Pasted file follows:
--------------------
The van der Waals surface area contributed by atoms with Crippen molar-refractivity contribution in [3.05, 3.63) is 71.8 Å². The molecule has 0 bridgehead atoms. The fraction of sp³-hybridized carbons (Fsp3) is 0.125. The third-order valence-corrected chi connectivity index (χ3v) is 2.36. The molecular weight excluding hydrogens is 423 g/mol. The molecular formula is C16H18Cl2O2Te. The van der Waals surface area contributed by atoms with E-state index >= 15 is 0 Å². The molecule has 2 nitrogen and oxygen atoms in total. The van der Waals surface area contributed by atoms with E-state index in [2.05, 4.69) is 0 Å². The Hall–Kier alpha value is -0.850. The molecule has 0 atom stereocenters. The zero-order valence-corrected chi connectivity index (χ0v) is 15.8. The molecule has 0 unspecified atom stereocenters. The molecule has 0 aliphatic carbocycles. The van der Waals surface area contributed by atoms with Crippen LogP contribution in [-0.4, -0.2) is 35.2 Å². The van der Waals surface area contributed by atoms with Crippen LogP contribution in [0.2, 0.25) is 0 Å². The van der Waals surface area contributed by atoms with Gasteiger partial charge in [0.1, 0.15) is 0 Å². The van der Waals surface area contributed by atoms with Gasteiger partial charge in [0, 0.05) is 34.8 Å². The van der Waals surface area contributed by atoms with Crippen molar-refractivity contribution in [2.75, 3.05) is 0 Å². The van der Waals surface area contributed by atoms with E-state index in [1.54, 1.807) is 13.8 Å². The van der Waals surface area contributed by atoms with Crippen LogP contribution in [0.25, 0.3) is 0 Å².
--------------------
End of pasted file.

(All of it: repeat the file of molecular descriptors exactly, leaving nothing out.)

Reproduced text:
The van der Waals surface area contributed by atoms with Crippen molar-refractivity contribution in [3.05, 3.63) is 71.8 Å². The molecule has 0 bridgehead atoms. The fraction of sp³-hybridized carbons (Fsp3) is 0.125. The third-order valence-corrected chi connectivity index (χ3v) is 2.36. The molecular weight excluding hydrogens is 423 g/mol. The molecular formula is C16H18Cl2O2Te. The van der Waals surface area contributed by atoms with E-state index >= 15 is 0 Å². The molecule has 2 nitrogen and oxygen atoms in total. The van der Waals surface area contributed by atoms with E-state index in [2.05, 4.69) is 0 Å². The Hall–Kier alpha value is -0.850. The molecule has 0 atom stereocenters. The zero-order valence-corrected chi connectivity index (χ0v) is 15.8. The molecule has 0 unspecified atom stereocenters. The molecule has 0 aliphatic carbocycles. The van der Waals surface area contributed by atoms with Crippen LogP contribution in [-0.4, -0.2) is 35.2 Å². The van der Waals surface area contributed by atoms with Crippen LogP contribution in [0.2, 0.25) is 0 Å². The van der Waals surface area contributed by atoms with Gasteiger partial charge in [0.1, 0.15) is 0 Å². The van der Waals surface area contributed by atoms with Gasteiger partial charge in [0, 0.05) is 34.8 Å². The van der Waals surface area contributed by atoms with Crippen molar-refractivity contribution in [2.75, 3.05) is 0 Å². The van der Waals surface area contributed by atoms with E-state index in [1.54, 1.807) is 13.8 Å². The van der Waals surface area contributed by atoms with Crippen LogP contribution in [0.25, 0.3) is 0 Å².